Reporting Esme Murphy
The horrifying tragedy of the American soldier who is accused of slaughtering 16 Afghan civilians raises serious questions about the U.S. Military’s awareness, monitoring and understanding of how troops are faring under the unimaginable stresses of combat.
Sgt. Robert Bales served three tours of duty in Iraq and suffered multiple wounds. He suffered a serious concussion during a vehicle crash during one tour, part of his foot was blown off during another attack.
On the day of the massacre he reportedly witnessed a fellow soldier’s leg get blown off. There are reports he was having marital and financial difficulties at home. He had enlisted after 9/11 and had been decorated numerous times.
On this, his fourth tour of duty, what kind of screening did he receive to make sure the stresses he had already lived through would not overwhelm him?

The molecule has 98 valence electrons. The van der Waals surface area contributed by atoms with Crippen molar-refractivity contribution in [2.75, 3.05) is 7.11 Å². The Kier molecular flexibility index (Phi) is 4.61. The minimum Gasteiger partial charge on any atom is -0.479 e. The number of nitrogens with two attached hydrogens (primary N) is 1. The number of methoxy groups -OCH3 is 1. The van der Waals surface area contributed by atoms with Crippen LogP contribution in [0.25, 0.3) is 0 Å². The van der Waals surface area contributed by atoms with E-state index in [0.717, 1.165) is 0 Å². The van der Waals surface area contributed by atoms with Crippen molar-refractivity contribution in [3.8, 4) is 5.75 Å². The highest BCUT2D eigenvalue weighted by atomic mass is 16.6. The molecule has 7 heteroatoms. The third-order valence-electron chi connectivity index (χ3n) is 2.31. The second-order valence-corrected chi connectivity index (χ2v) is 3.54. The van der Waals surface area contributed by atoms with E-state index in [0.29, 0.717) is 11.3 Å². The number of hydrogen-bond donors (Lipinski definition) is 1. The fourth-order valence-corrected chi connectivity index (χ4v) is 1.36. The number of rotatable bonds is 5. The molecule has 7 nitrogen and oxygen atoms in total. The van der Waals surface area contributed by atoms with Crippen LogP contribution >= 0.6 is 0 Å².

According to data from the U.S. Army Public Health Command, suicides among military personnel have risen 80 percent since the 2003 start of the Iraq conflict. In 2007 and 2008, 255 troops took their own lives.
Those of us who have not served and been in combat cannot possibly understand what our men and women in uniform have lived through. But this latest tragedy and the rising suicide figures suggest we are failing them when it comes to making sure that mentally our soldiers are fit to serve and eventually return to civilian life.